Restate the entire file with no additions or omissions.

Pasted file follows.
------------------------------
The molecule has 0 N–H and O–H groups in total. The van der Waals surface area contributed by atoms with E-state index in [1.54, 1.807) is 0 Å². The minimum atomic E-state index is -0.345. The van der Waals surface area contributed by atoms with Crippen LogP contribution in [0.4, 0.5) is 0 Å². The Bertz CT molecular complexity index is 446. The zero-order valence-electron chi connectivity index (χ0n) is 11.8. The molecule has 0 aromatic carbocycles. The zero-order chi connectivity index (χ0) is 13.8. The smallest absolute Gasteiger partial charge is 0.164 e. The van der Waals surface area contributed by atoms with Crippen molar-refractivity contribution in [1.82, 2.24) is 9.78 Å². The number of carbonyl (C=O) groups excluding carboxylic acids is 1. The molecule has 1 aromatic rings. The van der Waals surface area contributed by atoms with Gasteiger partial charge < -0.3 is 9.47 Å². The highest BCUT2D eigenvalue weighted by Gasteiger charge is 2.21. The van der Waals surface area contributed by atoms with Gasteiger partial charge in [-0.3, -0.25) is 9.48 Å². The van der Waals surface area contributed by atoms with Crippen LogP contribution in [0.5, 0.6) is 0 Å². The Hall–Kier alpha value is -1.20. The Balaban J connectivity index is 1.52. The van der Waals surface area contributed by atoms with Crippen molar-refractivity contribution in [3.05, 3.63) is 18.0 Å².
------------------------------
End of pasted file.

The molecule has 0 N–H and O–H groups in total. The van der Waals surface area contributed by atoms with E-state index in [1.54, 1.807) is 0 Å². The minimum atomic E-state index is -0.345. The van der Waals surface area contributed by atoms with Crippen LogP contribution in [0.4, 0.5) is 0 Å². The Bertz CT molecular complexity index is 446. The zero-order valence-electron chi connectivity index (χ0n) is 11.8. The molecule has 0 aromatic carbocycles. The zero-order chi connectivity index (χ0) is 13.8. The smallest absolute Gasteiger partial charge is 0.164 e. The van der Waals surface area contributed by atoms with Crippen molar-refractivity contribution in [1.82, 2.24) is 9.78 Å². The number of carbonyl (C=O) groups excluding carboxylic acids is 1. The molecule has 1 aromatic rings. The van der Waals surface area contributed by atoms with Gasteiger partial charge < -0.3 is 9.47 Å². The highest BCUT2D eigenvalue weighted by Gasteiger charge is 2.21. The van der Waals surface area contributed by atoms with Gasteiger partial charge in [-0.3, -0.25) is 9.48 Å². The van der Waals surface area contributed by atoms with Crippen LogP contribution in [0.5, 0.6) is 0 Å². The Hall–Kier alpha value is -1.20. The Balaban J connectivity index is 1.52. The van der Waals surface area contributed by atoms with Crippen molar-refractivity contribution in [3.05, 3.63) is 18.0 Å².